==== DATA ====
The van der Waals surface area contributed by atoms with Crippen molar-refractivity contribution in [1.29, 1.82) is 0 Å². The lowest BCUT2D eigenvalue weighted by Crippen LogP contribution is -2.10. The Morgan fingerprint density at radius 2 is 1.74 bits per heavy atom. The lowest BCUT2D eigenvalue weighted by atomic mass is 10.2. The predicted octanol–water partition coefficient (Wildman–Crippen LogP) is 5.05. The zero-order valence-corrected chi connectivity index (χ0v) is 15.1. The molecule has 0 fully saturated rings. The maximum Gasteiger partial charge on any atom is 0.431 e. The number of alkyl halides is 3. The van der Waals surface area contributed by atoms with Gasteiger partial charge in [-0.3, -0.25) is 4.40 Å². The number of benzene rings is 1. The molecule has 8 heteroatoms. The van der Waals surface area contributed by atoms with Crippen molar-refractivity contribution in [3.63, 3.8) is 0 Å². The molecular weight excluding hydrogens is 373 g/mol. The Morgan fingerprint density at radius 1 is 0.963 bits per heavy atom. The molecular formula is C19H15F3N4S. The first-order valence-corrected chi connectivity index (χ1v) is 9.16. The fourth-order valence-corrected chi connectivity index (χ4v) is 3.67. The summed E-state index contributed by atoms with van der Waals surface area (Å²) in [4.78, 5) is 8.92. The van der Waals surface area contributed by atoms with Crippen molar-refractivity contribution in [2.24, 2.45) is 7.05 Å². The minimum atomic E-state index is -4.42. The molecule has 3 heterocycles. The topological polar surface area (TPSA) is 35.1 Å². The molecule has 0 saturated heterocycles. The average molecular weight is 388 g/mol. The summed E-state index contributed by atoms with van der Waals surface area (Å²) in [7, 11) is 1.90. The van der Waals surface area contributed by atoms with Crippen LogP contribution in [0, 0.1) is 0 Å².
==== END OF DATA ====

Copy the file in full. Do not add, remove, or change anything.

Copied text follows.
The van der Waals surface area contributed by atoms with Crippen molar-refractivity contribution in [1.29, 1.82) is 0 Å². The lowest BCUT2D eigenvalue weighted by Crippen LogP contribution is -2.10. The Morgan fingerprint density at radius 2 is 1.74 bits per heavy atom. The lowest BCUT2D eigenvalue weighted by atomic mass is 10.2. The predicted octanol–water partition coefficient (Wildman–Crippen LogP) is 5.05. The zero-order valence-corrected chi connectivity index (χ0v) is 15.1. The molecule has 0 fully saturated rings. The maximum Gasteiger partial charge on any atom is 0.431 e. The number of alkyl halides is 3. The van der Waals surface area contributed by atoms with Gasteiger partial charge in [-0.3, -0.25) is 4.40 Å². The number of benzene rings is 1. The molecule has 8 heteroatoms. The van der Waals surface area contributed by atoms with Crippen molar-refractivity contribution in [3.63, 3.8) is 0 Å². The molecular weight excluding hydrogens is 373 g/mol. The Morgan fingerprint density at radius 1 is 0.963 bits per heavy atom. The molecular formula is C19H15F3N4S. The first-order valence-corrected chi connectivity index (χ1v) is 9.16. The fourth-order valence-corrected chi connectivity index (χ4v) is 3.67. The summed E-state index contributed by atoms with van der Waals surface area (Å²) in [4.78, 5) is 8.92. The van der Waals surface area contributed by atoms with Crippen molar-refractivity contribution in [2.24, 2.45) is 7.05 Å². The minimum atomic E-state index is -4.42. The molecule has 3 heterocycles. The topological polar surface area (TPSA) is 35.1 Å². The molecule has 0 saturated heterocycles. The average molecular weight is 388 g/mol. The summed E-state index contributed by atoms with van der Waals surface area (Å²) in [7, 11) is 1.90. The van der Waals surface area contributed by atoms with Crippen LogP contribution in [0, 0.1) is 0 Å².